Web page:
Second Chances for Pets in Need
You’re probably aware of the OHS Second Chance program, which brings dogs to OHS from neighboring shelters in need. But did you know that the lives of cats and small animals are also saved through Second Chance?
Years ago, cat overpopulation was such a problem that shelters couldn’t transfer felines from one shelter to another. In 2006, Portland-area shelters joined together and launched the Spay & Save program to help reduce the number of unwanted cats in our community.
This spay/neuter program has been a major success, and cat overpopulation has decreased to the point that Portland-area shelters are now able to absorb some felines from outlying shelters where they would otherwise be euthanized for lack of space and resources.
OHS always works with local shelters first, taking in pets from local partners like Multnomah County Animal Services on a weekly basis. After that, when OHS has space and resources available, Second Chance contacts partner shelters in Washington and California to see if they have animals in need of assistance.
Small Shelter, Big Needs
The city of Hayward, California is located on the East San Francisco Bay, south of Oakland, with a population of about 150,000 people. They have one city pound, charged with taking in every animal that comes through the door—over 3,000 cats and dogs per year, according to public records.
Dedicated staff and volunteers work as hard as they can to adopt out animals through the shelter, public events, and their local PetSmart. They care deeply about saving lives. But too many pets are coming in, especially kittens. They don’t always have enough foster families to handle the overflow of animals. This is where OHS Second Chance comes in to help. Since April 2013, the OHS Second Chance program has taken in a total of 625 dogs and cats from the Hayward Animal Shelter.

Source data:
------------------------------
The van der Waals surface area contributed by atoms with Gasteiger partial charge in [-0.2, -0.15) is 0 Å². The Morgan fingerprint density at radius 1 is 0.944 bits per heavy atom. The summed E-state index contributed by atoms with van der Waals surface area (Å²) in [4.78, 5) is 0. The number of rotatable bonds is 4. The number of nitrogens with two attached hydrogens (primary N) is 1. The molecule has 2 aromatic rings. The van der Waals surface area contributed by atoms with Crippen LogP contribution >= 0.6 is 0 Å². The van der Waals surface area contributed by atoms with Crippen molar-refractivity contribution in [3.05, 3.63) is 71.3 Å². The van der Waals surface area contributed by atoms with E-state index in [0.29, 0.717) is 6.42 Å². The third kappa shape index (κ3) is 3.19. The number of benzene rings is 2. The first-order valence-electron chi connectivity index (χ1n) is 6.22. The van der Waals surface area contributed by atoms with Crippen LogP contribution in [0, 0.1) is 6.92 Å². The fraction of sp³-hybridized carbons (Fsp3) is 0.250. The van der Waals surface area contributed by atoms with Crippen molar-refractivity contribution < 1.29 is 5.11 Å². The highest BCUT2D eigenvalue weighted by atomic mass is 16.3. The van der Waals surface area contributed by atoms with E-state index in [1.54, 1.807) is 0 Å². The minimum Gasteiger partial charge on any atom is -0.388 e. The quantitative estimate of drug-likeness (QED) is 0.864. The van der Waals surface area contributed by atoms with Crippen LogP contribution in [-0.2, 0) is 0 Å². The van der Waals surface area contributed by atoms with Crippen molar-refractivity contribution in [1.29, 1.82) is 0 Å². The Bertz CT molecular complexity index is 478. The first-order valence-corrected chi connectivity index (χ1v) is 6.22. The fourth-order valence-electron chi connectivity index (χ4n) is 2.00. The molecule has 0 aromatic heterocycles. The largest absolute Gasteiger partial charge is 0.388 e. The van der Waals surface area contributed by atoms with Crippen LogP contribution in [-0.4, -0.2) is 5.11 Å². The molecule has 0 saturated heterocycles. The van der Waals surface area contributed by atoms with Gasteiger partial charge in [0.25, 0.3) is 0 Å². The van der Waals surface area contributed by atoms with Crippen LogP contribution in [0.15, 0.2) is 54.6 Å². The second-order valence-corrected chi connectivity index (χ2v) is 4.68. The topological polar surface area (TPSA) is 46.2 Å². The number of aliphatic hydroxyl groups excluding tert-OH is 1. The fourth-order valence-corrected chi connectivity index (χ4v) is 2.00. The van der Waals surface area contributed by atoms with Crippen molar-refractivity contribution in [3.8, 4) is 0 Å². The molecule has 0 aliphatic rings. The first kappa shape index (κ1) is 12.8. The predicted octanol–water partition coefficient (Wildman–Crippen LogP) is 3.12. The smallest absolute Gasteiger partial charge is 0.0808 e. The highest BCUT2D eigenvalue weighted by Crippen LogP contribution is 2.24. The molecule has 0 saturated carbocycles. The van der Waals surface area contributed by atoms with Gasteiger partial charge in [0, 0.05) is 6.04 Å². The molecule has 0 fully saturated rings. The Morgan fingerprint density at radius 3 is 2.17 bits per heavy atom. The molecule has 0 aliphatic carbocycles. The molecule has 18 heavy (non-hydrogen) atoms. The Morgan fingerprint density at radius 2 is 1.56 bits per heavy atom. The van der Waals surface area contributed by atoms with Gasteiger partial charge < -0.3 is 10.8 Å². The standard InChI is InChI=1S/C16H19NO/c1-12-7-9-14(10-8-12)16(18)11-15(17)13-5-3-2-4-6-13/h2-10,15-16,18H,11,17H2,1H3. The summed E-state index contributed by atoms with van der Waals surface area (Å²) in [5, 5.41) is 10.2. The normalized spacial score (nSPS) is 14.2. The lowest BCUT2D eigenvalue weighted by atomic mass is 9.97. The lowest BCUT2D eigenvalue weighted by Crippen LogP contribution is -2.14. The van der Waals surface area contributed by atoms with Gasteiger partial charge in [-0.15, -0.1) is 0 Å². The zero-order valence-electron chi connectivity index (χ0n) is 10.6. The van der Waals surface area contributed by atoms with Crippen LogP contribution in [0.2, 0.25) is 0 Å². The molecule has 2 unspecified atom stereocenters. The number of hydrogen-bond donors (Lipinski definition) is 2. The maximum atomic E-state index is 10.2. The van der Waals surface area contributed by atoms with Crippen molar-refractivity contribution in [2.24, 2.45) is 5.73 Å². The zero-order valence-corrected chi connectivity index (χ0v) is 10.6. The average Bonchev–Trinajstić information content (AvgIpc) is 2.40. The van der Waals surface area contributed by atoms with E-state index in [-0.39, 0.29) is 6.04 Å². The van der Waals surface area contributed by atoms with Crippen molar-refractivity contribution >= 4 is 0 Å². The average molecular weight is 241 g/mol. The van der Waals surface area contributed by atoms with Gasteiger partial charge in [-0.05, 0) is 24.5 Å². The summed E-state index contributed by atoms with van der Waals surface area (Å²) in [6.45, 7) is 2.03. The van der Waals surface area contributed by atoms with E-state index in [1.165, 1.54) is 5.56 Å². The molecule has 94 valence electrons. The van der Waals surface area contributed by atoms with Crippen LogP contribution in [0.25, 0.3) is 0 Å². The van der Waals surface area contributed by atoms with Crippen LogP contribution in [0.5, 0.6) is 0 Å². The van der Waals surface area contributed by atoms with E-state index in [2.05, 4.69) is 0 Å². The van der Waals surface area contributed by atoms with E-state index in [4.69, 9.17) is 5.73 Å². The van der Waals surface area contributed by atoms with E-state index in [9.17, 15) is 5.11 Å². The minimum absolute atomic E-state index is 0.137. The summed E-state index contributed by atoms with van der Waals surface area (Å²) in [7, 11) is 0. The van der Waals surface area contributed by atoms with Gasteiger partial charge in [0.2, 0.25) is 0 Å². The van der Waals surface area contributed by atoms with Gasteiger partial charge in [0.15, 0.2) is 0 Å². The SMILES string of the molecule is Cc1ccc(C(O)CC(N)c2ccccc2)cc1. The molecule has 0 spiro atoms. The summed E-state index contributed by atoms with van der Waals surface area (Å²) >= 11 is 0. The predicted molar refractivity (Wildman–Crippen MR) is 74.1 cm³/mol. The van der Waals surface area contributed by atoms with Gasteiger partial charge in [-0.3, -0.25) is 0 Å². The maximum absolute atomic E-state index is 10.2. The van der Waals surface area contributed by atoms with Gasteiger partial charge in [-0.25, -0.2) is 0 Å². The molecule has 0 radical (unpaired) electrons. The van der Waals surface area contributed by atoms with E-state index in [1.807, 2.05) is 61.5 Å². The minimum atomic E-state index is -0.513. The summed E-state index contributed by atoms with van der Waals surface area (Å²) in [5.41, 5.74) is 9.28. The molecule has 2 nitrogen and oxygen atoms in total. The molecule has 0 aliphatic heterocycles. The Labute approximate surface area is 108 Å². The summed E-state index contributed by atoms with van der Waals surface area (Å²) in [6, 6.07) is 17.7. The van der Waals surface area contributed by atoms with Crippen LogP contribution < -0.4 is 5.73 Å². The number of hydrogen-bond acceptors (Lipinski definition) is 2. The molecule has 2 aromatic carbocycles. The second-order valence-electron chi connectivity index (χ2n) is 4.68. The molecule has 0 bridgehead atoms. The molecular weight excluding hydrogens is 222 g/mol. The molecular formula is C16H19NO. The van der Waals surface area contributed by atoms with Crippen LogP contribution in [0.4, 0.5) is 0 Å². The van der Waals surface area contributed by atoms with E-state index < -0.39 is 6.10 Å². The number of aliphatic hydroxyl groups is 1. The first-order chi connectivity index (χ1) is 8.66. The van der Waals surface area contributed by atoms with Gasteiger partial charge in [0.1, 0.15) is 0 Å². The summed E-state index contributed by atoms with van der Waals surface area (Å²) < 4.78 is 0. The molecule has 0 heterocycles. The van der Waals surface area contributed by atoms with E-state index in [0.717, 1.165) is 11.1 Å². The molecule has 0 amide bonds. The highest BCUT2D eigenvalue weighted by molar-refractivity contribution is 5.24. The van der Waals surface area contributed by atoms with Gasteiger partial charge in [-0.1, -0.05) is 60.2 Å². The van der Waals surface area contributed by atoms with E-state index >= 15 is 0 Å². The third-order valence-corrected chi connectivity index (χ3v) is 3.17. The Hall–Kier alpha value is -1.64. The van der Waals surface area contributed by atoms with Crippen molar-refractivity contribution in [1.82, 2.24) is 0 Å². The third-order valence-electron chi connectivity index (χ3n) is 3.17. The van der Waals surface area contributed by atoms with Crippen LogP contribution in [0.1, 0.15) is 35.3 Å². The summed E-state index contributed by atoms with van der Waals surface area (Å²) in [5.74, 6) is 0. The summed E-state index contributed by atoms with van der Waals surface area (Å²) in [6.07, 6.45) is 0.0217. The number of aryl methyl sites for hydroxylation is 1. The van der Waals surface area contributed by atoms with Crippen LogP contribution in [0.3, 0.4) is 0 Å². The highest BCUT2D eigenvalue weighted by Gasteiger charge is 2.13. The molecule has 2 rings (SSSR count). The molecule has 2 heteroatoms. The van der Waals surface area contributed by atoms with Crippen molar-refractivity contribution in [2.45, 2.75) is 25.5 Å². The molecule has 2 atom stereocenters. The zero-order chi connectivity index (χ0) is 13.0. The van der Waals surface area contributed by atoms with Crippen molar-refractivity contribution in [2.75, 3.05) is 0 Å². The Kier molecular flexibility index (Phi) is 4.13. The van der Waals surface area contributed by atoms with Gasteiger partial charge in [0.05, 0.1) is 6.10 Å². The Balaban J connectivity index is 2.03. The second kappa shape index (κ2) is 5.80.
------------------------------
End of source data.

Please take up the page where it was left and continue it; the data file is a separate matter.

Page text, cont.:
Photos from Hayward Animal Shelter
Photos by OHS Second Chance volunteer Michele Boris Lytle, taken on a recent visit to Hayward Animal Shelter.
On a recent Tuesday, an OHS transport van picked up a group of 18 cats, kittens and dogs from the Hayward shelter. The driver then stopped along the way, near Medford, to collect more dogs, a bunny and a Guinea pig from the Jackson County, Oregon shelter, arriving at OHS around 7 pm.
For these animals, the ride up to Portland means they each have a “Second Chance” to live out a long, happy life in a new home.
Pets Welcomed to Portland
Volunteers and staff are ready and waiting to welcome these pets to Portland. After unloading the transport vehicle, OHS staff members take the cats to a quiet exam room to process them. Each cat is removed from his or her crate, weighed, and given a health check. One person checks the medical records while another gives a vaccine and dewormer. A third person enters data into the OHS system and, if the cat isn’t fixed already, schedules spay or neuter surgery for the next day.
In less than an hour, all nine cats are getting cozy in their nice, clean kennels with fresh beds, litter boxes, food and water. Within a couple of days, all of the animals who arrived on this night will be spayed/neutered, receive medical care if necessary, and be placed up for adoption. Many will be in new, permanent homes by the weekend. And the folks at the Hayward shelter are thrilled to be able to save more lives through our Second Chance partnership.
“The Second Chance Program has been a saving grace for the Hayward Animal Shelter residents. Many of our dogs and cats that have not found forever homes in weeks at our facility have been adopted in just days once they’ve arrived in Oregon. The change in location, the socializing opportunities they have available to them, and the exposure is just great for the residents who are transferred to OHS. Hayward Animal Shelter staff and management know that once our residents are on their way to OHS via Second Chance, they are on their way to bright futures and loving homes.” – Cris Nakata, Hayward Animal Shelter Supervisor
Photos: Pets Arriving at OHS
—contributed by Second Chance volunteer Amanda Ferguson Baisley